Data Synch a Necessary First Step on the Road to RFID Adoption, Enabler Says

Retail sector must continue to drive data standards, item register, solution provider QRS asserts


Retail sector must continue to drive data standards, item register, solution provider QRS asserts

Richmond, CA — June 10, 2004 — In response to the growing interest in radio frequency identification (RFID) technology, retail solution provider QRS this week said it had identified data synchronization as a fundamental step that retail companies must take prior to broad RFID adoption.

QRS said that its findings were based on its 15-plus years of expertise delivering collaborative commerce solutions and were further supported by data collected at the company's recent annual customer conference.

To drive better customer and business interactions today, retailers must first focus on solving their data synchronization issues, QRS said. Retail companies must continue to drive implementation of data standards and item registry to take costs out of the supply chain, improve collaboration among trading partners and achieve the vision of a true Global Data Synchronization Network (GDSN), according to the provider.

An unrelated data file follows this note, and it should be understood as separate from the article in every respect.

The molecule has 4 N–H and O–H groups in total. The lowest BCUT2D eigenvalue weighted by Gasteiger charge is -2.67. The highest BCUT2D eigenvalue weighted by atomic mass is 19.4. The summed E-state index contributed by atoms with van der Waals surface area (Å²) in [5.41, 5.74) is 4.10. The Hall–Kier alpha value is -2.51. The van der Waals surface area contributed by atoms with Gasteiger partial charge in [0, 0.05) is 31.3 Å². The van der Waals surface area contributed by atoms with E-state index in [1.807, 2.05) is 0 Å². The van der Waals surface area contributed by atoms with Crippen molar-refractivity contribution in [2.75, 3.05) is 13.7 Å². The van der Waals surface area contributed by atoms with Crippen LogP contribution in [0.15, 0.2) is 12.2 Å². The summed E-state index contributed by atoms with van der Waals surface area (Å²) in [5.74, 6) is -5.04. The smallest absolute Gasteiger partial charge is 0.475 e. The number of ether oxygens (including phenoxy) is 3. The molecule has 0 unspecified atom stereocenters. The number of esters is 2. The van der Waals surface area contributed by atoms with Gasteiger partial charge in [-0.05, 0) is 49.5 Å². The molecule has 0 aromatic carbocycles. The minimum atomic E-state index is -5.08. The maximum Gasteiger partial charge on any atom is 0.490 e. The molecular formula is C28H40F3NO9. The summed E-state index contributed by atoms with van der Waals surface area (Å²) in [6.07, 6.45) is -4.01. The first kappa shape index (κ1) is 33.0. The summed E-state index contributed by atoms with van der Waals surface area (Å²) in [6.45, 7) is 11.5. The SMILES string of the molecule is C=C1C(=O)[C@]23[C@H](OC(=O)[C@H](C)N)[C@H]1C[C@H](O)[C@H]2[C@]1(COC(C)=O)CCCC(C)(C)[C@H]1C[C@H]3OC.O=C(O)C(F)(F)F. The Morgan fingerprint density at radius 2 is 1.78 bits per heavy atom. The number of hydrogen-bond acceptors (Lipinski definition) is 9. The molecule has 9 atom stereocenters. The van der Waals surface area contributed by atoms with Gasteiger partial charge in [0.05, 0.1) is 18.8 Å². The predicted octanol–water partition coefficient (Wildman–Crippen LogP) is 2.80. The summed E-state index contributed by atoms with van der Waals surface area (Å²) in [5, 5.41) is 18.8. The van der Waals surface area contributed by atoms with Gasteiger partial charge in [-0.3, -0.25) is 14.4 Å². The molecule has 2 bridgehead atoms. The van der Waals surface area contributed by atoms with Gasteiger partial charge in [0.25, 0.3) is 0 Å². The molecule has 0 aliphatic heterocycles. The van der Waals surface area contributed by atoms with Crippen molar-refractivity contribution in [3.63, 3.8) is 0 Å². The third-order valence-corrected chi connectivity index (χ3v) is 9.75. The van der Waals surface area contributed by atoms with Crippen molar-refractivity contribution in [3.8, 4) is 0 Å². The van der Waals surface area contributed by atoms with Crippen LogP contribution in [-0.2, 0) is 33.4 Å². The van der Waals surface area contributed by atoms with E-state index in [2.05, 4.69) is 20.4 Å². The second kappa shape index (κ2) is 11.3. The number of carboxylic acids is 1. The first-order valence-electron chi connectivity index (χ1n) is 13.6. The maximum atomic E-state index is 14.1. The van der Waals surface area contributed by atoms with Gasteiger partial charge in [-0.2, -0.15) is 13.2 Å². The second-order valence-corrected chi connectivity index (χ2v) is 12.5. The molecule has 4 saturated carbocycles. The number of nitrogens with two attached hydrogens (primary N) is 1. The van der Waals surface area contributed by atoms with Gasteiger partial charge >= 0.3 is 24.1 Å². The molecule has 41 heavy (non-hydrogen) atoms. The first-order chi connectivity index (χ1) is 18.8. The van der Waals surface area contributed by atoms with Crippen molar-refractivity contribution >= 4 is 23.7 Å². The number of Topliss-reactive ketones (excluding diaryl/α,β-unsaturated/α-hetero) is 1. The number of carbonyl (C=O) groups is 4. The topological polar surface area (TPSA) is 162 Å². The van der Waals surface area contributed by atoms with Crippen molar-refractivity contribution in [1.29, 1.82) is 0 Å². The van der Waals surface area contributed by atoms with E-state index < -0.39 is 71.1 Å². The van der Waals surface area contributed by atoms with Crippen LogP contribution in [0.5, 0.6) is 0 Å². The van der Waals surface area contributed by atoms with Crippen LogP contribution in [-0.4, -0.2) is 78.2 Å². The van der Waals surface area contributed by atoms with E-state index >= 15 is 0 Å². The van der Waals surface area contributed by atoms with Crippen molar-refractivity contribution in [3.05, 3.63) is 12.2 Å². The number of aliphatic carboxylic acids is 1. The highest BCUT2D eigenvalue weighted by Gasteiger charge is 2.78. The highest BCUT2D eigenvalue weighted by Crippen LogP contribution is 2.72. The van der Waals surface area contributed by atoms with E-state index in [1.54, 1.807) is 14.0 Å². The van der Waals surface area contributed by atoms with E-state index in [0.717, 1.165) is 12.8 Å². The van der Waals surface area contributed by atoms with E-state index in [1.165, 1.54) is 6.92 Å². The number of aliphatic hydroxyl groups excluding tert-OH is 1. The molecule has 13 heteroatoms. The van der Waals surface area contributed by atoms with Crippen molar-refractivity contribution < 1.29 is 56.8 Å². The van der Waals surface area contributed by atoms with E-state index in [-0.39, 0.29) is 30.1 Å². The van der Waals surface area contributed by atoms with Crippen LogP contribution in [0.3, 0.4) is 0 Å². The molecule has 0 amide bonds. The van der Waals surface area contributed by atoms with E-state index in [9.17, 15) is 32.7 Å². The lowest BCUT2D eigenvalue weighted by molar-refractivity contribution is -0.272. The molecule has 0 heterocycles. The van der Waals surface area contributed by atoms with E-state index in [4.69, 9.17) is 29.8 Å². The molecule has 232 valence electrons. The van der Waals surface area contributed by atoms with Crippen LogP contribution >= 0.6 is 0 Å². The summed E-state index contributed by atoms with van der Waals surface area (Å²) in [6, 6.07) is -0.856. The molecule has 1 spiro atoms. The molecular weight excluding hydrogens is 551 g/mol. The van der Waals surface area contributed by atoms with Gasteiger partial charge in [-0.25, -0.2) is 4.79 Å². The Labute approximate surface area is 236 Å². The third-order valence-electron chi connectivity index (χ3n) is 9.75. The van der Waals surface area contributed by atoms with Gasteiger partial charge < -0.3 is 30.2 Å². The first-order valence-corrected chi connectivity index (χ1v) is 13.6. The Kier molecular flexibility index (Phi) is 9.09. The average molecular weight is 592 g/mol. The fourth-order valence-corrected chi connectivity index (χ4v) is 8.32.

In a March 16 Forrester Research report titled "RFID: Icing On A Half-Baked Cake," Noha Tahomy wrote that companies that view RFID projects as the panacea for their lack of visibility will be disappointed with the outcome of their investments. Before any RFID deployment, companies must invest in data synchronization. Industries like hard-goods retailing are following in the consumer packaged goods (CPG) industry's footsteps in data synchronization, creating, maintaining and broadcasting product information to trading partners.

In a survey conducted at QRS Retail Connect in March 2004, more than half of the 34 retail company respondents said they are evaluating or considering RFID projects, but a surprising 86 percent said they have no budget allocated for such a project in 2004. In addition, a full 93 percent listed data synchronization as "important" or "very important" to their current business.

"This data implies that while RFID is on everyone's mind, the market is still 12 to 18 months away from seeing traction in RFID initiatives," said Liz Fetter, president and CEO of QRS. "Before the RFID vision of better matching supply to demand can be realized, retailers and suppliers must first complete basic data synchronization initiatives. Lack of quality product data, or worse yet, the presence of bad data, costs money and makes a successful RFID strategy impossible."

Fetter added that today retail manufacturers are faced with how to address data incompatibility problems while trying to move toward a shared vision of a GDSN. "While RFID has great potential and should be on the minds of retailer executives, they will be much better served by improving the quality of their product data first," she concluded.

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